So the general definition of beta is how much your asset or portfolio returns vary (or how volatile they are) relative to the market. This is what I gather from this conceptual notion: beta is the ratio of the volatility of say, asset A, to the volatility of the market, say B. So fundamentally, I would expect beta to be Var(A) / Var(B) or Std(A) / Std(B). I also wonder if it can be expressed as Covariance(A,B). My first question is what really is the practical the difference between the covariance(A,B) and the ratio of their variances? I presume that the variance(A) and variance(B) only refer to the total variance over time, and the ratio simply looks at these overall volatilities, whereas covariance, based on how it is calculated, looks at each point in time (say, each day) and relates A and B. I would presume that COV(A,B) is the better measure of the notion of beta being how volatile your asset's returns are compared to the market, and I would further presume that r(A,B), the correlation coefficient, is an even better measure, as it is the "standardized" measure of covariance. Please provide critiques on this reasoning.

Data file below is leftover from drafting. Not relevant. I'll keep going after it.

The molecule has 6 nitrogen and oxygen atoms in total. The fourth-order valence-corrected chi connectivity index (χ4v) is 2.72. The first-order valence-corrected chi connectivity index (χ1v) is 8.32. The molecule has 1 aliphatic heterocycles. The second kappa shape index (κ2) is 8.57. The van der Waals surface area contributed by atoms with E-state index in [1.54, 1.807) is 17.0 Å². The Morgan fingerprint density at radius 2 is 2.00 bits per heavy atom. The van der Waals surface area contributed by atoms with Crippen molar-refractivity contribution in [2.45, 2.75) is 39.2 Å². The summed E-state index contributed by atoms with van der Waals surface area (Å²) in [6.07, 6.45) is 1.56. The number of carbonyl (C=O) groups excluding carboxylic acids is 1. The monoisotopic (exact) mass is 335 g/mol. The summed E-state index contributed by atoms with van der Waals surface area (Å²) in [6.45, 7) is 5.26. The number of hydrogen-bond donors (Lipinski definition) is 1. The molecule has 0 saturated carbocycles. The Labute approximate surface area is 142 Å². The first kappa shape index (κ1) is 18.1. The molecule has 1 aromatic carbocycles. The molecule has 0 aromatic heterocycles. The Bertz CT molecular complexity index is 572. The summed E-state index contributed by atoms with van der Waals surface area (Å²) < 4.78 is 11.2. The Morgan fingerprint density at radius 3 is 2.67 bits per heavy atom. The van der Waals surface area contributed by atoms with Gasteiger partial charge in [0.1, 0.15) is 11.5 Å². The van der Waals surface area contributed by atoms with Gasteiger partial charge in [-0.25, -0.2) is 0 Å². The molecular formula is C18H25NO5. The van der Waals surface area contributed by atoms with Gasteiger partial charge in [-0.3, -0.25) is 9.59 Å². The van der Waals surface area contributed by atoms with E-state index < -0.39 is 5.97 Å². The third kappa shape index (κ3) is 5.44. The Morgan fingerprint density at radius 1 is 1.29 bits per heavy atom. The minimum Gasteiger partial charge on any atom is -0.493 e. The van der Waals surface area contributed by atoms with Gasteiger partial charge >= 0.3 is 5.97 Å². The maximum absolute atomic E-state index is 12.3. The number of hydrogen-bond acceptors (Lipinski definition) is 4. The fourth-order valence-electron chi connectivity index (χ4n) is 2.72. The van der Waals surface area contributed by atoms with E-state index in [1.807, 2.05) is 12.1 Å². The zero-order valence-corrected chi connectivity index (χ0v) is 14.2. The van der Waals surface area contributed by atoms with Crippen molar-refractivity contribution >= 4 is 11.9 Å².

COV(A,B) or r(A,B) is not the official definition or formula, however. The actual formula, given asset A and market B, is the following: COV (A,B) / VAR (B). This further simplifies to r(A,B)*(std(A)/std(B)).
My second question is, why can't beta be expressed simply as the correlation coefficient r? Why does r need to multiplied by the ratio of the standard deviations of A and B? Doesn't r, the correlation coefficient, already take into account the standard deviation of A and standard deviation of B (r= Cov(A,B) / (std(A)*std(B)))?
Any insight would be greatly appreciated.